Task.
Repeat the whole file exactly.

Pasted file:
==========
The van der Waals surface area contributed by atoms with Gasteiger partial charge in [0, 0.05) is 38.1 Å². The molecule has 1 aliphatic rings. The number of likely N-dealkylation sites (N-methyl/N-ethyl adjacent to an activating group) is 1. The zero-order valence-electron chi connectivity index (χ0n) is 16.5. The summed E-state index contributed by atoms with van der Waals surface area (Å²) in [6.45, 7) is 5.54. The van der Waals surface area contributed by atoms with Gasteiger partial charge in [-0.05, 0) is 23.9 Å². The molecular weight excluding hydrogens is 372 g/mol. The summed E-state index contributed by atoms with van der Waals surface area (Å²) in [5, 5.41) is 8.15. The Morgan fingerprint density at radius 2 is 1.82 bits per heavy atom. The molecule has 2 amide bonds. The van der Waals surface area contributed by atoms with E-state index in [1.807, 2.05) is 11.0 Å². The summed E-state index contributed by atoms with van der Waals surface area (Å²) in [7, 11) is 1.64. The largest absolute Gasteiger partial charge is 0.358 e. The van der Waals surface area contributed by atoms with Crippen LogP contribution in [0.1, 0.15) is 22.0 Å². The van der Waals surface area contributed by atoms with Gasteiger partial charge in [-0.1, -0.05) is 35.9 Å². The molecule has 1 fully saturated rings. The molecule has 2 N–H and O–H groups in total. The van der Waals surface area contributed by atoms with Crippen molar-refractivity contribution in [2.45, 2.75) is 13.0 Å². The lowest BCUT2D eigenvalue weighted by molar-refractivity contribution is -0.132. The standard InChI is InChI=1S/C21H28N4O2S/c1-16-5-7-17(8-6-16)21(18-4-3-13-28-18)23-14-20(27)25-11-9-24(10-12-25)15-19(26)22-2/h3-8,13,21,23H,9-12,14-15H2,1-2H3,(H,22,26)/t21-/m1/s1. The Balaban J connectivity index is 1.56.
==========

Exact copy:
The van der Waals surface area contributed by atoms with Gasteiger partial charge in [0, 0.05) is 38.1 Å². The molecule has 1 aliphatic rings. The number of likely N-dealkylation sites (N-methyl/N-ethyl adjacent to an activating group) is 1. The zero-order valence-electron chi connectivity index (χ0n) is 16.5. The summed E-state index contributed by atoms with van der Waals surface area (Å²) in [6.45, 7) is 5.54. The van der Waals surface area contributed by atoms with Gasteiger partial charge in [-0.05, 0) is 23.9 Å². The molecular weight excluding hydrogens is 372 g/mol. The summed E-state index contributed by atoms with van der Waals surface area (Å²) in [5, 5.41) is 8.15. The Morgan fingerprint density at radius 2 is 1.82 bits per heavy atom. The molecule has 2 amide bonds. The van der Waals surface area contributed by atoms with E-state index in [1.807, 2.05) is 11.0 Å². The summed E-state index contributed by atoms with van der Waals surface area (Å²) in [7, 11) is 1.64. The largest absolute Gasteiger partial charge is 0.358 e. The van der Waals surface area contributed by atoms with Crippen LogP contribution in [0.1, 0.15) is 22.0 Å². The van der Waals surface area contributed by atoms with Gasteiger partial charge in [-0.1, -0.05) is 35.9 Å². The molecule has 1 fully saturated rings. The molecule has 2 N–H and O–H groups in total. The van der Waals surface area contributed by atoms with Crippen molar-refractivity contribution in [2.45, 2.75) is 13.0 Å². The lowest BCUT2D eigenvalue weighted by molar-refractivity contribution is -0.132. The standard InChI is InChI=1S/C21H28N4O2S/c1-16-5-7-17(8-6-16)21(18-4-3-13-28-18)23-14-20(27)25-11-9-24(10-12-25)15-19(26)22-2/h3-8,13,21,23H,9-12,14-15H2,1-2H3,(H,22,26)/t21-/m1/s1. The Balaban J connectivity index is 1.56.